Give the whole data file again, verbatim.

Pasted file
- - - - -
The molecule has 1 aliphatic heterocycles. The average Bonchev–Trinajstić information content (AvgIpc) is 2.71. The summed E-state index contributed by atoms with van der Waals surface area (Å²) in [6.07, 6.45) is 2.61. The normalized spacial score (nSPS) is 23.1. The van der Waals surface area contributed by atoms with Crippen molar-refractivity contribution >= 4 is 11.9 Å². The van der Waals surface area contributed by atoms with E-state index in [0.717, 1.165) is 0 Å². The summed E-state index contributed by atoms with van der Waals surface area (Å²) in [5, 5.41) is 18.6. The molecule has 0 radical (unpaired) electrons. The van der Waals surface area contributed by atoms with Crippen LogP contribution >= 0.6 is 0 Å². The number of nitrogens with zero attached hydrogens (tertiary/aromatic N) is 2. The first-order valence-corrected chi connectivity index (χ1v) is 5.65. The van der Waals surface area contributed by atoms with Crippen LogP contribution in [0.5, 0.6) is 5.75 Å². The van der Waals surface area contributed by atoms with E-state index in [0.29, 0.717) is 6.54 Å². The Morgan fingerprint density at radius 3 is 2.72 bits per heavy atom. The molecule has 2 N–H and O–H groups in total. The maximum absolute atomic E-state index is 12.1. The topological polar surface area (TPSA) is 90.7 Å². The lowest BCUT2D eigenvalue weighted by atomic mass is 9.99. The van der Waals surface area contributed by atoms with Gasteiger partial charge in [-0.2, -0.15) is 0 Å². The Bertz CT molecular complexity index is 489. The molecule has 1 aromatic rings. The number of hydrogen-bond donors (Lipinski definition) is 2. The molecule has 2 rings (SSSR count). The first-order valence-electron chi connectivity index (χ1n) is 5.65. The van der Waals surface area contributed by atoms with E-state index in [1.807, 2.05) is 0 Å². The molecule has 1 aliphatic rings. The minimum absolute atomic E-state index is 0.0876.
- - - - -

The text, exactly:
The molecule has 1 aliphatic heterocycles. The average Bonchev–Trinajstić information content (AvgIpc) is 2.71. The summed E-state index contributed by atoms with van der Waals surface area (Å²) in [6.07, 6.45) is 2.61. The normalized spacial score (nSPS) is 23.1. The van der Waals surface area contributed by atoms with Crippen molar-refractivity contribution >= 4 is 11.9 Å². The van der Waals surface area contributed by atoms with E-state index in [0.717, 1.165) is 0 Å². The summed E-state index contributed by atoms with van der Waals surface area (Å²) in [5, 5.41) is 18.6. The molecule has 0 radical (unpaired) electrons. The van der Waals surface area contributed by atoms with Crippen LogP contribution >= 0.6 is 0 Å². The number of nitrogens with zero attached hydrogens (tertiary/aromatic N) is 2. The first-order valence-corrected chi connectivity index (χ1v) is 5.65. The van der Waals surface area contributed by atoms with Crippen LogP contribution in [0.5, 0.6) is 5.75 Å². The van der Waals surface area contributed by atoms with E-state index in [0.29, 0.717) is 6.54 Å². The Morgan fingerprint density at radius 3 is 2.72 bits per heavy atom. The molecule has 2 N–H and O–H groups in total. The maximum absolute atomic E-state index is 12.1. The topological polar surface area (TPSA) is 90.7 Å². The lowest BCUT2D eigenvalue weighted by atomic mass is 9.99. The van der Waals surface area contributed by atoms with Gasteiger partial charge in [-0.2, -0.15) is 0 Å². The Bertz CT molecular complexity index is 489. The molecule has 1 aromatic rings. The number of hydrogen-bond donors (Lipinski definition) is 2. The molecule has 2 rings (SSSR count). The first-order valence-electron chi connectivity index (χ1n) is 5.65. The van der Waals surface area contributed by atoms with E-state index in [1.807, 2.05) is 0 Å². The molecule has 1 aliphatic rings. The minimum absolute atomic E-state index is 0.0876.